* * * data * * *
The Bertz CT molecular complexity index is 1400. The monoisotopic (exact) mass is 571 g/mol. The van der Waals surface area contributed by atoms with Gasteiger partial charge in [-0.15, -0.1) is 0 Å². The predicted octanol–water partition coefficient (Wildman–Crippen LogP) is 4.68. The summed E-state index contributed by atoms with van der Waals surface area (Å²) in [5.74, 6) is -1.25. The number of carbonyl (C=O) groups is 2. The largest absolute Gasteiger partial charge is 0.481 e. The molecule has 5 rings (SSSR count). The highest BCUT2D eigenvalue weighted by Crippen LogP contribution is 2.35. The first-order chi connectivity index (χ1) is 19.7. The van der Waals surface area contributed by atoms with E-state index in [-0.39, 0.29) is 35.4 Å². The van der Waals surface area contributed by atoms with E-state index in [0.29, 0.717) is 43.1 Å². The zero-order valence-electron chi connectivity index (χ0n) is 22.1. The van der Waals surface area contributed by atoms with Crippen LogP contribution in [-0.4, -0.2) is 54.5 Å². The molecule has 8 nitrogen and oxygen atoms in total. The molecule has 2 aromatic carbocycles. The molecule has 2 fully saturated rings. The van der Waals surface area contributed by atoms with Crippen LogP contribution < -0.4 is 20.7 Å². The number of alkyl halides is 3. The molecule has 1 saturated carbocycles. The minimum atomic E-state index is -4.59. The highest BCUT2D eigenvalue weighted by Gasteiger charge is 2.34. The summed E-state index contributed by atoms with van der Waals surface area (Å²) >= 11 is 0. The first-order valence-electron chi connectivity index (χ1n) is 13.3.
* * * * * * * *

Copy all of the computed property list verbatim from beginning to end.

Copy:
The Bertz CT molecular complexity index is 1400. The monoisotopic (exact) mass is 571 g/mol. The van der Waals surface area contributed by atoms with Gasteiger partial charge in [-0.15, -0.1) is 0 Å². The predicted octanol–water partition coefficient (Wildman–Crippen LogP) is 4.68. The summed E-state index contributed by atoms with van der Waals surface area (Å²) in [5.74, 6) is -1.25. The number of carbonyl (C=O) groups is 2. The largest absolute Gasteiger partial charge is 0.481 e. The molecule has 5 rings (SSSR count). The highest BCUT2D eigenvalue weighted by Crippen LogP contribution is 2.35. The first-order chi connectivity index (χ1) is 19.7. The van der Waals surface area contributed by atoms with E-state index in [-0.39, 0.29) is 35.4 Å². The van der Waals surface area contributed by atoms with E-state index in [0.29, 0.717) is 43.1 Å². The zero-order valence-electron chi connectivity index (χ0n) is 22.1. The van der Waals surface area contributed by atoms with Crippen LogP contribution in [-0.4, -0.2) is 54.5 Å². The molecule has 8 nitrogen and oxygen atoms in total. The molecule has 2 aromatic carbocycles. The molecule has 2 fully saturated rings. The van der Waals surface area contributed by atoms with Crippen LogP contribution < -0.4 is 20.7 Å². The number of alkyl halides is 3. The molecule has 1 saturated carbocycles. The minimum atomic E-state index is -4.59. The highest BCUT2D eigenvalue weighted by Gasteiger charge is 2.34. The summed E-state index contributed by atoms with van der Waals surface area (Å²) >= 11 is 0. The first-order valence-electron chi connectivity index (χ1n) is 13.3.